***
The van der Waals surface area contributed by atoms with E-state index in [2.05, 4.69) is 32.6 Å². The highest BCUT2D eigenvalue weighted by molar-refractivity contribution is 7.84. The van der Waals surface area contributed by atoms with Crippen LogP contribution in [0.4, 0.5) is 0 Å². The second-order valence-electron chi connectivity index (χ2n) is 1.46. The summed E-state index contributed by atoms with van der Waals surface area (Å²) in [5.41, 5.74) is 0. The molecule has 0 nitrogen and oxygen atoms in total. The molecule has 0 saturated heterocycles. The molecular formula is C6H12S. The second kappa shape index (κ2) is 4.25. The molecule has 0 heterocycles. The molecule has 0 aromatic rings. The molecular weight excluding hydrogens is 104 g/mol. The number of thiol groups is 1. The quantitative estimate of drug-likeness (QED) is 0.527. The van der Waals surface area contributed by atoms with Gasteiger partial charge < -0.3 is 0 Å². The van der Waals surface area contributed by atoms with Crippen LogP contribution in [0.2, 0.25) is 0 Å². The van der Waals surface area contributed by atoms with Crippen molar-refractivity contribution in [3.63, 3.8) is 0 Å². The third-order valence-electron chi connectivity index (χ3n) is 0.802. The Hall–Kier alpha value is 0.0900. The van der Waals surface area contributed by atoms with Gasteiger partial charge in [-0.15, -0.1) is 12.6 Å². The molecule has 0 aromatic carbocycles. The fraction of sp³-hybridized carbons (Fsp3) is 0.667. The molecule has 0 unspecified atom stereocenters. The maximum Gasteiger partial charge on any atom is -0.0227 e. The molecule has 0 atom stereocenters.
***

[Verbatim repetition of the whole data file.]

The van der Waals surface area contributed by atoms with E-state index in [2.05, 4.69) is 32.6 Å². The highest BCUT2D eigenvalue weighted by molar-refractivity contribution is 7.84. The van der Waals surface area contributed by atoms with Crippen LogP contribution in [0.4, 0.5) is 0 Å². The second-order valence-electron chi connectivity index (χ2n) is 1.46. The summed E-state index contributed by atoms with van der Waals surface area (Å²) in [5.41, 5.74) is 0. The molecule has 0 nitrogen and oxygen atoms in total. The molecule has 0 saturated heterocycles. The molecular formula is C6H12S. The second kappa shape index (κ2) is 4.25. The molecule has 0 heterocycles. The molecule has 0 aromatic rings. The molecular weight excluding hydrogens is 104 g/mol. The number of thiol groups is 1. The quantitative estimate of drug-likeness (QED) is 0.527. The van der Waals surface area contributed by atoms with Gasteiger partial charge < -0.3 is 0 Å². The van der Waals surface area contributed by atoms with Crippen LogP contribution in [0.2, 0.25) is 0 Å². The van der Waals surface area contributed by atoms with Crippen molar-refractivity contribution in [3.63, 3.8) is 0 Å². The third-order valence-electron chi connectivity index (χ3n) is 0.802. The Hall–Kier alpha value is 0.0900. The van der Waals surface area contributed by atoms with Gasteiger partial charge in [-0.15, -0.1) is 12.6 Å². The molecule has 0 aromatic carbocycles. The fraction of sp³-hybridized carbons (Fsp3) is 0.667. The molecule has 0 unspecified atom stereocenters. The maximum Gasteiger partial charge on any atom is -0.0227 e. The molecule has 0 atom stereocenters.